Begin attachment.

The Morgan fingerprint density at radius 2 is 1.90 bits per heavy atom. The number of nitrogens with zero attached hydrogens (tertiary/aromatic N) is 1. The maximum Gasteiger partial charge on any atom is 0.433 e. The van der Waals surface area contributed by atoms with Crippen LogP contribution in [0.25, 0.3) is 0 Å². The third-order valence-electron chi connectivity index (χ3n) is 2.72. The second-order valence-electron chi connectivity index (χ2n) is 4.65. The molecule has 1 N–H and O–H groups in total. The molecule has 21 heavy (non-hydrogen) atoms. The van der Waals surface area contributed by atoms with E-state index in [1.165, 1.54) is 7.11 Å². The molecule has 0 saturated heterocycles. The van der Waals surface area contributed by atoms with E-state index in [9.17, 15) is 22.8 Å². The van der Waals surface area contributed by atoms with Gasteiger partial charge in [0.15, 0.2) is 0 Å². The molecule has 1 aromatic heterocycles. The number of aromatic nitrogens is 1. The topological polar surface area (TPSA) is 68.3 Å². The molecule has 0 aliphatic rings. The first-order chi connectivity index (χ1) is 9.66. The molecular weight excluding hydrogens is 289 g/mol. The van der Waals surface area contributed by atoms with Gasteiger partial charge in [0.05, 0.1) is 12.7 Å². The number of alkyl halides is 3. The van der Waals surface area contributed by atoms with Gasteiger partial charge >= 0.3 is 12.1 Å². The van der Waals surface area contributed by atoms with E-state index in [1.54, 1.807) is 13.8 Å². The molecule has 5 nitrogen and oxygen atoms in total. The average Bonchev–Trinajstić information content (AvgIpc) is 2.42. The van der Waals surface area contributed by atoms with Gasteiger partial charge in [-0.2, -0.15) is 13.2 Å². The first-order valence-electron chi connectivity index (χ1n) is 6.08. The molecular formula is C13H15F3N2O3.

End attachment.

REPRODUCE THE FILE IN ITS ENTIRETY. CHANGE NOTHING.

The Morgan fingerprint density at radius 2 is 1.90 bits per heavy atom. The number of nitrogens with zero attached hydrogens (tertiary/aromatic N) is 1. The maximum Gasteiger partial charge on any atom is 0.433 e. The van der Waals surface area contributed by atoms with Crippen LogP contribution in [0.25, 0.3) is 0 Å². The third-order valence-electron chi connectivity index (χ3n) is 2.72. The second-order valence-electron chi connectivity index (χ2n) is 4.65. The molecule has 1 N–H and O–H groups in total. The molecule has 21 heavy (non-hydrogen) atoms. The van der Waals surface area contributed by atoms with E-state index in [1.165, 1.54) is 7.11 Å². The molecule has 0 saturated heterocycles. The van der Waals surface area contributed by atoms with E-state index in [9.17, 15) is 22.8 Å². The van der Waals surface area contributed by atoms with Gasteiger partial charge in [0.15, 0.2) is 0 Å². The molecule has 1 aromatic heterocycles. The number of aromatic nitrogens is 1. The topological polar surface area (TPSA) is 68.3 Å². The molecule has 0 aliphatic rings. The first-order chi connectivity index (χ1) is 9.66. The molecular weight excluding hydrogens is 289 g/mol. The van der Waals surface area contributed by atoms with Gasteiger partial charge in [0.05, 0.1) is 12.7 Å². The number of alkyl halides is 3. The van der Waals surface area contributed by atoms with Gasteiger partial charge >= 0.3 is 12.1 Å². The van der Waals surface area contributed by atoms with E-state index in [1.54, 1.807) is 13.8 Å². The molecule has 5 nitrogen and oxygen atoms in total. The average Bonchev–Trinajstić information content (AvgIpc) is 2.42. The van der Waals surface area contributed by atoms with Gasteiger partial charge in [-0.2, -0.15) is 13.2 Å². The first-order valence-electron chi connectivity index (χ1n) is 6.08. The molecular formula is C13H15F3N2O3.